I really enjoyed the research series (methods, design, data analysis). The professors in these courses (Miller and Warmbrod) were simply outstanding and made the concepts and principles very easy to understand. I also thoroughly enjoyed serving as a TA for Dr. Newcomb in his teaching methods course. He was a master at teaching the problem solving approach, and his expertise and effectiveness in this course were perhaps the best I have ever seen to this day.
What professor, faculty or staff member had an impact on your education/career?
The three faculty member’s that impacted me the most during my time at Ohio State were Drs. Miller, Warmbrod, and Newcomb. Dr. Miller was an outstanding academic advisor and teacher, and Dr. Warmbrod and Dr. Newcomb were superb teachers. In addition, I always admired Dr. Warmbrod’s ability to find the simple in the complex, whether it was a concept in teaching or data analysis or a controversial discussion at a professional conference.
What is your favorite memory related to your time at Ohio State?
My graduation day, of course, stands out. Probably my favorite memories were from all of the time our graduate student group spent together at socials, going to football games, and playing on our intramural water polo team. We rocked!
What was your first job following your education at Ohio State?
My first job after earning my Ph.D. degree from Ohio State was that of visiting assistant professor at the University of Illinois at Urbana-Champaign. (I was appointed to an assistant professor position the following year.)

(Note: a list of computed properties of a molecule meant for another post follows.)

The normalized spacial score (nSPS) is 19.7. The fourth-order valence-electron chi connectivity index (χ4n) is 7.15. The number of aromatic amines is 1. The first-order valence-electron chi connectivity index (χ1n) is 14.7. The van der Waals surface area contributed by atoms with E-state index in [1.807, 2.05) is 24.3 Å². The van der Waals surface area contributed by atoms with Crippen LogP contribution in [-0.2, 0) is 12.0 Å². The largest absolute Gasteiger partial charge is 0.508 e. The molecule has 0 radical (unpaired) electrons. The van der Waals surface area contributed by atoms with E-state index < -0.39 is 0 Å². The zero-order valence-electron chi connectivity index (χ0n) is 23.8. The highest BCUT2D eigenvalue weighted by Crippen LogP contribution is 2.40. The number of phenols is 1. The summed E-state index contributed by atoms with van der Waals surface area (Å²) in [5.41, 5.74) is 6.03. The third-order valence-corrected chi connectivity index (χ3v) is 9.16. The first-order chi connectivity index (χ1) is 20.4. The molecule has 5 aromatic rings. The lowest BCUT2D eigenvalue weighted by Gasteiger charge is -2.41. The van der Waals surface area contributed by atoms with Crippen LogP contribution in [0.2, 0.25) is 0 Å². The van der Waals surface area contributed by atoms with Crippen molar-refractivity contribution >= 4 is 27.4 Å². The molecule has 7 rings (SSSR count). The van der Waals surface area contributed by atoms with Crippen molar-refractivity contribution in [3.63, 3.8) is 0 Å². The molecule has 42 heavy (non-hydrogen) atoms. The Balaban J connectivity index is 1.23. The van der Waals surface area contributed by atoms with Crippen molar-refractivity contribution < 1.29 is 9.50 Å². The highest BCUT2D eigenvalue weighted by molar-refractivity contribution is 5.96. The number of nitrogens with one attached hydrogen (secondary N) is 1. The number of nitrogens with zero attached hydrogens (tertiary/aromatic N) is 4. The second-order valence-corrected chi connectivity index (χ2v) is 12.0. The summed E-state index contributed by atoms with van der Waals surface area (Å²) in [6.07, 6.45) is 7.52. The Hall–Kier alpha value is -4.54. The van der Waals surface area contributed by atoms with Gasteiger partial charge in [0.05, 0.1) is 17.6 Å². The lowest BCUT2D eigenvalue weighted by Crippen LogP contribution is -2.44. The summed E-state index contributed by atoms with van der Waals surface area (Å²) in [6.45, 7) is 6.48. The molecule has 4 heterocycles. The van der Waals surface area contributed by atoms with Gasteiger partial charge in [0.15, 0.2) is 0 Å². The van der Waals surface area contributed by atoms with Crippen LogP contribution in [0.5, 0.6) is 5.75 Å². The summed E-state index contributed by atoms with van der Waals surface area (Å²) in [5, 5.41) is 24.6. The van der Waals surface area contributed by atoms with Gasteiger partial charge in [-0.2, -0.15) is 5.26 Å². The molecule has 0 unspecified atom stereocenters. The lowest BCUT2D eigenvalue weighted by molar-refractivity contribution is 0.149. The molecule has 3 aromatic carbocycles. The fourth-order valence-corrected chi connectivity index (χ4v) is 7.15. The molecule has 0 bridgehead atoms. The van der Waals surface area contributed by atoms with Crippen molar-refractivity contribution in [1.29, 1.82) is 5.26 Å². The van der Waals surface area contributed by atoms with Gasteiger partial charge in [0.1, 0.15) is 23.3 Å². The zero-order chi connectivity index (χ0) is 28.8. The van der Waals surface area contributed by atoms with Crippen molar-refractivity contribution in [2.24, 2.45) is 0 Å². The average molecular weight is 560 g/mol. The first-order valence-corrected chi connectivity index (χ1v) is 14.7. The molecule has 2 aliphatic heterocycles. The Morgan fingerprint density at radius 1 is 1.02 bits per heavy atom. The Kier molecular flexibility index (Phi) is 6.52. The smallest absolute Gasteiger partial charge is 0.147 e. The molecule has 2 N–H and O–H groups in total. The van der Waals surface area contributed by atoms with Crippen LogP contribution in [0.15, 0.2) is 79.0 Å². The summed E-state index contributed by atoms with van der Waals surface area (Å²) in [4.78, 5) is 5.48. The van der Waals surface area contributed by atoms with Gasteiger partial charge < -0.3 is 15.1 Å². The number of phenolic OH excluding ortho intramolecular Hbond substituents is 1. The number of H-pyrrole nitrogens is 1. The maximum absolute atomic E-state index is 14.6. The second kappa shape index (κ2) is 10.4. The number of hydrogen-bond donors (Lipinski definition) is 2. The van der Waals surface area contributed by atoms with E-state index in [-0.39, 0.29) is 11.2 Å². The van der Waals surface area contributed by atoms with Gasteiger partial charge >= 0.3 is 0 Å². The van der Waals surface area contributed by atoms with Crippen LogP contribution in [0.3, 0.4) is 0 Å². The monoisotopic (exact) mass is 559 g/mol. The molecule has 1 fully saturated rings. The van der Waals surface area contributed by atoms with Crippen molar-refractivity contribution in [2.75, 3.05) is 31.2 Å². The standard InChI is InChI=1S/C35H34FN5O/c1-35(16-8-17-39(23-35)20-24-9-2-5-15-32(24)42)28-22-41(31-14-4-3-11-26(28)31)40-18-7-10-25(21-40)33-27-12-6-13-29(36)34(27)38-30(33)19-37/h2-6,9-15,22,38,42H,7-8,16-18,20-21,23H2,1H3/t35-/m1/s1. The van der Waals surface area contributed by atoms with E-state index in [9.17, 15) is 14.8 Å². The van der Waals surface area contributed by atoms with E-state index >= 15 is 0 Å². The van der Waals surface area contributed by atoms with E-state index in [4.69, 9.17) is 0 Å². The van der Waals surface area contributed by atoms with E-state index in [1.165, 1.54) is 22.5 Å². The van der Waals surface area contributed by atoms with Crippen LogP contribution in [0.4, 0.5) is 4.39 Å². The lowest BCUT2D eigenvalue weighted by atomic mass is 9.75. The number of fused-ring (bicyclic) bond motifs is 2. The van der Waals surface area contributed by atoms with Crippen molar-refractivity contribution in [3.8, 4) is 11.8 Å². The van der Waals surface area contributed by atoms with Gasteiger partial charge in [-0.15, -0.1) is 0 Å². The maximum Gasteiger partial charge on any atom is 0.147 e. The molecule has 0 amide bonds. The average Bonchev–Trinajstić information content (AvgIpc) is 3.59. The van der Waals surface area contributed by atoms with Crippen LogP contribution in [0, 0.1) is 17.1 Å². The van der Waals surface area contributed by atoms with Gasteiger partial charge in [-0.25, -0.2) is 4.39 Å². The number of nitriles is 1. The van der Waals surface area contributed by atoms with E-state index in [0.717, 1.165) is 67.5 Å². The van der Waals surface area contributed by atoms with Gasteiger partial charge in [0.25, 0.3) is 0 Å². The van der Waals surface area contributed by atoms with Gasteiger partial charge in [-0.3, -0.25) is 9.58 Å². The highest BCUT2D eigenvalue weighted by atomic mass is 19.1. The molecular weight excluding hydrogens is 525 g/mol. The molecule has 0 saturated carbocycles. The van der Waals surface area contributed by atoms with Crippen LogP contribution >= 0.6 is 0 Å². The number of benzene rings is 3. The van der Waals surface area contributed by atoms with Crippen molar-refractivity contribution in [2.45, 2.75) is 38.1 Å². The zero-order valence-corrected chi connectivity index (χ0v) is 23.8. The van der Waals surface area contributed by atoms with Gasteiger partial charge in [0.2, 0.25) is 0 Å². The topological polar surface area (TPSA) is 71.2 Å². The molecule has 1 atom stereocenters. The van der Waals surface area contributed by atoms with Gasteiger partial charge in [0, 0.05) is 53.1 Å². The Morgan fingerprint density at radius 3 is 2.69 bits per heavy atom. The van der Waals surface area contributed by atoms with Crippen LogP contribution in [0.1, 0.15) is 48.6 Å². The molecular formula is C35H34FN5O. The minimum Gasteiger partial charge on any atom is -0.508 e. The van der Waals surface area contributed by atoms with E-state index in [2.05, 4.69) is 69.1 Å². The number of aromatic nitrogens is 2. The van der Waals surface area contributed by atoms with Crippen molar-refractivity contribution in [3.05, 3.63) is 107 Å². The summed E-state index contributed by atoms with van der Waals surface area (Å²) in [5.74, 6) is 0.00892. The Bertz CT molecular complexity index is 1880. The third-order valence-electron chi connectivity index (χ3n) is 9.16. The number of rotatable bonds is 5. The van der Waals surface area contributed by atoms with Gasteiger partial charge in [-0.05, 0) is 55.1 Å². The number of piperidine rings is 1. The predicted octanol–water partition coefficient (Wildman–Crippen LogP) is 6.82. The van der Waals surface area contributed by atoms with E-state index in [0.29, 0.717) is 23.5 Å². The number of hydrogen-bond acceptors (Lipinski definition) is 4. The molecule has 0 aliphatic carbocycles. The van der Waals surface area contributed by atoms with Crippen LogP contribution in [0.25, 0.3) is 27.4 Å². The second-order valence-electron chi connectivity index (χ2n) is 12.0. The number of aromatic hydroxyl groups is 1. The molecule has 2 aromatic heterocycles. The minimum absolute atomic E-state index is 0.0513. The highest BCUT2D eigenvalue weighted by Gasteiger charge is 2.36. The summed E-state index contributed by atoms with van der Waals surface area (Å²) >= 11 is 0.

Where has your professional career taken you since you graduated from Ohio State?
I’ve worked at only two institutions since earning my Ph.D. degree at Ohio State in 1982. I began at the University of Illinois and continued there for 15 years as a faculty member in teacher education. This involved teaching and advising undergraduate and graduate students, conducting research, and providing teacher professional development programs. I was appointed Chair of the Department of Agricultural Education and Communication at the University of Florida in 1997 and remained in that position until July 2016. I returned to the faculty thereafter and currently teach graduate seminars, advise graduate students, and conduct research and extension programs focused on teacher well-being and personal resilience. I have also facilitated strategic planning sessions for more than 40 university, professional, and community-based organizations.